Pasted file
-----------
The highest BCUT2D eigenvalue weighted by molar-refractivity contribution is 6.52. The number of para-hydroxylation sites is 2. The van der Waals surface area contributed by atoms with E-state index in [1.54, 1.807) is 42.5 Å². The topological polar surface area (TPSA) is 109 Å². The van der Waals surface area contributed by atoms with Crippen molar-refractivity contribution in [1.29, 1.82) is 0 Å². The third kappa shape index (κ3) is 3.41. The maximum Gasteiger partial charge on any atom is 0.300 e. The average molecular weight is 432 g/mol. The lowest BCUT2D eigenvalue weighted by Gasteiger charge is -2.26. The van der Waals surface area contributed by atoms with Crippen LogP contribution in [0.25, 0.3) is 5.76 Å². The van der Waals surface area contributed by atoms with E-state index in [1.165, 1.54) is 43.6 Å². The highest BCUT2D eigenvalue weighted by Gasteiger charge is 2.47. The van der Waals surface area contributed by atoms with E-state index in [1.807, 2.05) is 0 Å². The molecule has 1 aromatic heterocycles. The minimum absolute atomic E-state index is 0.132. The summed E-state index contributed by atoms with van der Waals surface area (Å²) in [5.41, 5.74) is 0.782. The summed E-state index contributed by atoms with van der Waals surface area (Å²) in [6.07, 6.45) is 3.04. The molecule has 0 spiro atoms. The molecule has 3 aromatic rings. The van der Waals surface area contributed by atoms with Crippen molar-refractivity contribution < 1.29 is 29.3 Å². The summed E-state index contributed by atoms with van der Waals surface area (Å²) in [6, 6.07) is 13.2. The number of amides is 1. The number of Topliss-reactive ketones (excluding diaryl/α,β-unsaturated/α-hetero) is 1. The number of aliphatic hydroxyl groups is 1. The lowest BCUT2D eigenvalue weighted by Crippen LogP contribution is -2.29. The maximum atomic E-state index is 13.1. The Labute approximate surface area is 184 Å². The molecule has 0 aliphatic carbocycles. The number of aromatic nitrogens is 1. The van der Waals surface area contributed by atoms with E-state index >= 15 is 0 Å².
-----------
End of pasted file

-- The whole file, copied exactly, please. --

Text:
The highest BCUT2D eigenvalue weighted by molar-refractivity contribution is 6.52. The number of para-hydroxylation sites is 2. The van der Waals surface area contributed by atoms with E-state index in [1.54, 1.807) is 42.5 Å². The topological polar surface area (TPSA) is 109 Å². The van der Waals surface area contributed by atoms with Crippen molar-refractivity contribution in [1.29, 1.82) is 0 Å². The third kappa shape index (κ3) is 3.41. The maximum Gasteiger partial charge on any atom is 0.300 e. The average molecular weight is 432 g/mol. The lowest BCUT2D eigenvalue weighted by Gasteiger charge is -2.26. The van der Waals surface area contributed by atoms with Crippen LogP contribution in [0.25, 0.3) is 5.76 Å². The van der Waals surface area contributed by atoms with E-state index in [1.165, 1.54) is 43.6 Å². The highest BCUT2D eigenvalue weighted by Gasteiger charge is 2.47. The van der Waals surface area contributed by atoms with E-state index in [1.807, 2.05) is 0 Å². The molecule has 1 aromatic heterocycles. The minimum absolute atomic E-state index is 0.132. The summed E-state index contributed by atoms with van der Waals surface area (Å²) in [5.41, 5.74) is 0.782. The summed E-state index contributed by atoms with van der Waals surface area (Å²) in [6.07, 6.45) is 3.04. The molecule has 0 spiro atoms. The molecule has 3 aromatic rings. The van der Waals surface area contributed by atoms with Crippen molar-refractivity contribution < 1.29 is 29.3 Å². The summed E-state index contributed by atoms with van der Waals surface area (Å²) in [6, 6.07) is 13.2. The number of amides is 1. The number of Topliss-reactive ketones (excluding diaryl/α,β-unsaturated/α-hetero) is 1. The number of aliphatic hydroxyl groups is 1. The lowest BCUT2D eigenvalue weighted by Crippen LogP contribution is -2.29. The maximum atomic E-state index is 13.1. The Labute approximate surface area is 184 Å². The molecule has 0 aliphatic carbocycles. The number of aromatic nitrogens is 1. The van der Waals surface area contributed by atoms with E-state index >= 15 is 0 Å².